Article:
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Tele Thinny

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It was a dream job offer, a chance for Kathleen Daelemans to strut her stuff in the kitchen of a five-star Hawaii resort. But after she signed on as executive chef at the Grand Wailea Resort on Maui in August 1991, her new bosses announced a change of menu. They wanted her to cook spa food. “I asked, ‘What is spa food?’ ” Daelemans says. “Clearly I didn’t know—and I didn’t eat it either.”

Clearly. Daelemans, who stands 5’2″, weighed 205 lbs. and wore a size 22. Faced with the prospect of expulsion from paradise, she set about relearning how to cook, creating dishes like ginger shrimp with black bean salad—low-fat meals that were still high in flavor. Daelemans also began eating what she cooked and within three months was down 30 lbs. In a year, after adding exercise to her routine, she dropped another 50 lbs. “I realized you don’t have to go on these insane diets,” says Daelemans, 39. “Losing weight is doable.

Now a size 6 petite, Daelemans has taken her message to the masses as host of Cooking Thin, the Food Network’s first show devoted to healthful eating. Renewed for a second season, the half-hour hit program, which airs Saturday mornings, has spawned a companion cook-book, Cooking Thin with Chef Kathleen, released April 1.

Daelemans, who has a regular segment in which she goes into the kitchens of real-life dieters, teaches portion control and low-fat eating. “As soon as I tasted her no-fat Piña Colada Cheesecake,” says chef Keith Famie of Survivor fame, who now hosts his own Food Network show, “I knew she would be an inspiration to all of us who try to control our natural cravings.” Red meat, Daelemans tells her viewers, is fine; just use the leanest cut available (flank steak instead of T-bone, for example). “Fried” chicken is actually dipped in yogurt and baked in the oven, and pizza is made with microwaved canned tomatoes instead of calorie-rich sauce—cooking tips that work, says Roberta Brecher, 60. The Porterdale, Ga., police officer was featured on two Cooking Thin episodes taped last May and has since lost 50 lbs. “For 30 years I’ve been fighting [to lose] weight,” Brecher says. “Kathleen totally changed my life—I’m cooking more creatively and trying different foods.”

The second of four children raised in West Bloomfield, Mich., by Paul Daelemans, 66, an aeronautical engineer, and her homemaker mom, Rita, 61, Daelemans saw herself as “the ugly duckling” as a young girl. Alternately starving and stuffing herself, she tried everything from pills to an all-pineapple diet in a futile effort to lose weight.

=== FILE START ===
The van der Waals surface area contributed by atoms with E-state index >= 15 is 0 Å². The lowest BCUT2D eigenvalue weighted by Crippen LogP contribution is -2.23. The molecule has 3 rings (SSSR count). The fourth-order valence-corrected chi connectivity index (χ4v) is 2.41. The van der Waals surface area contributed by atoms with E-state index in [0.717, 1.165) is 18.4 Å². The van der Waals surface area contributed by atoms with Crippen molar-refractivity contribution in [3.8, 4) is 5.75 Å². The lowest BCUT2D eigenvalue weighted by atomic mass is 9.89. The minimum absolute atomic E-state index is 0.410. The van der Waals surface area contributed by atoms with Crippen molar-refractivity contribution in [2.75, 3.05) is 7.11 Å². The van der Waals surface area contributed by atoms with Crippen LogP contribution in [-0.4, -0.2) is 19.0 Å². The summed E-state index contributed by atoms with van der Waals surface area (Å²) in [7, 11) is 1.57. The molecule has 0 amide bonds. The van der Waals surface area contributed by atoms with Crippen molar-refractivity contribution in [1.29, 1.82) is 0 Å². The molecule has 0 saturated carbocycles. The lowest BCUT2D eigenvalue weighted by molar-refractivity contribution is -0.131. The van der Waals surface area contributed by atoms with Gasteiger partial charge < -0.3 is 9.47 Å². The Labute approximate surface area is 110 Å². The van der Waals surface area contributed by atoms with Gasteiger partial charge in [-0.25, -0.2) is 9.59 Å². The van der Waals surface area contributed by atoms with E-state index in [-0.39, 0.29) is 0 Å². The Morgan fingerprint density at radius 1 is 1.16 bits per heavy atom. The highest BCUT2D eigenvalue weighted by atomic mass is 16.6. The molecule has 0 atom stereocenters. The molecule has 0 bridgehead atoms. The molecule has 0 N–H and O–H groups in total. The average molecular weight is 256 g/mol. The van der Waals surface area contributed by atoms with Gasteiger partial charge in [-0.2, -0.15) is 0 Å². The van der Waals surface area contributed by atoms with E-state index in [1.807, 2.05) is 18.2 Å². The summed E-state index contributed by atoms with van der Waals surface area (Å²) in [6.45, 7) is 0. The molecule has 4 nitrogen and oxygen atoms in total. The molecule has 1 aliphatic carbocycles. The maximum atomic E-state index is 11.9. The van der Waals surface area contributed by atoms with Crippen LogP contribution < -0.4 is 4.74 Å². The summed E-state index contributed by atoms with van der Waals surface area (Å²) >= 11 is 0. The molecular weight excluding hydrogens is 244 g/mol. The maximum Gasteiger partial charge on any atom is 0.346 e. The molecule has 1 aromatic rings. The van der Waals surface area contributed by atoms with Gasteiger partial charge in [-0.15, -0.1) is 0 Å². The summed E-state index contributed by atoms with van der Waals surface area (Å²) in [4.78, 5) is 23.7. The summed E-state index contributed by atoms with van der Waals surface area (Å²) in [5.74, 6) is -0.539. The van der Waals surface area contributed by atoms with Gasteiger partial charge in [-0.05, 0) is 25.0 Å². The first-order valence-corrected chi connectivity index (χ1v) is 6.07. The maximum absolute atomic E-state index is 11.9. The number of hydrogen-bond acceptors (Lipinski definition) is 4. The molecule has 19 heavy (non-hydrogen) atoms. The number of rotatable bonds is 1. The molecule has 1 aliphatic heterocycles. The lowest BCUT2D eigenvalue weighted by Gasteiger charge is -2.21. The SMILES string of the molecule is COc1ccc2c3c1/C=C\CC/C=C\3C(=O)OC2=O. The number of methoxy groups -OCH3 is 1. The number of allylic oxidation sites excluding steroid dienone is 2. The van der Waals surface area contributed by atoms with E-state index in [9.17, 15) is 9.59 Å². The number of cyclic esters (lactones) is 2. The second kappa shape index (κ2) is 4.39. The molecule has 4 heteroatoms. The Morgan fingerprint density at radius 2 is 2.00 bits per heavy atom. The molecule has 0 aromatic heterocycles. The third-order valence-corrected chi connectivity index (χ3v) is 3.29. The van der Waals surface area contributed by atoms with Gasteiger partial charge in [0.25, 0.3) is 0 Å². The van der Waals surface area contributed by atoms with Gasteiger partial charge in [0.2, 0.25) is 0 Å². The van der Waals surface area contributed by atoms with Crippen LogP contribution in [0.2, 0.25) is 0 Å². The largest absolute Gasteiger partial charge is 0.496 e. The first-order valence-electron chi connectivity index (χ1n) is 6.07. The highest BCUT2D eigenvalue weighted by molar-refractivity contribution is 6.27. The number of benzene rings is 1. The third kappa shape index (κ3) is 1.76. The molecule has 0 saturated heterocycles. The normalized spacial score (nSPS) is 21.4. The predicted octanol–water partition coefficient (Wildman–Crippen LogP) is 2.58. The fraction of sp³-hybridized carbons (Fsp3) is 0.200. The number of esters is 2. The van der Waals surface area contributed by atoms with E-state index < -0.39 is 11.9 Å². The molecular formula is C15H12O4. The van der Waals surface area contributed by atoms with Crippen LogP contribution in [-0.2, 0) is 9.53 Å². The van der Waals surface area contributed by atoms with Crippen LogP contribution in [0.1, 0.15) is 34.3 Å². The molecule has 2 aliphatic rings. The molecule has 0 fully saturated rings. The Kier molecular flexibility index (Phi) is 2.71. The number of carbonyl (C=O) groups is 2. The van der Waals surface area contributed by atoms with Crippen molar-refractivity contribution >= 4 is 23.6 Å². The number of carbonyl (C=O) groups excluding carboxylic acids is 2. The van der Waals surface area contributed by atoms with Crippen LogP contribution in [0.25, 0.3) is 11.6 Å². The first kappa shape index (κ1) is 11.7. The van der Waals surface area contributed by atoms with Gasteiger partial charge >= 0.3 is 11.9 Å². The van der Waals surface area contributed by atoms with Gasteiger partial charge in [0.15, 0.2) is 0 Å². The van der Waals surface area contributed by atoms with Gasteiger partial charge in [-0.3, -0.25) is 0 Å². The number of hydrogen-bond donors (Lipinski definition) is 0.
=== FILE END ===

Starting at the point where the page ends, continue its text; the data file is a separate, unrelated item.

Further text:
In 1986, after Daelemans dropped out of Cuesta College in San Luis Obispo, Calif., a friend offered her a job as a restaurant dishwasher. “I hated that work,” she says, “but I really liked being in the kitchen.” She liked it so much that she pursued a culinary career, working her way up to sous chef at San Francisco’s chic Zuni Cafe by 1989.

Despite this success, Daelemans would climb into bed at night with a pint of ice cream—usually Ben & Jerry’s Chubby Hubby—or a box of Girl Scout cookies. “I decided,” she says, “I was always going to be overweight.”

In 1999, though, after several years of healthy cooking and eating disproved that theory, Daelemans, who had moved back in with her parents to help care for her cancer-stricken grandmother, decided to share her newfound wisdom with others. She wrote to TV stations offering to consult on low-calorie recipes, and a local Detroit show gave her a weekly kitchen segment. When the Food Network called a year later, Daelemans was camera-ready.

These days Daelemans, who is single and shopping for her own home in suburban Detroit, complements her healthy eating habits with four-day-a-week workouts of spinning and weight training. After all, having spent years searching for a weight-loss answer, Daelemans says, “I’m not looking back.”

Galina Espinoza

Lauren Comander in West Bloomfield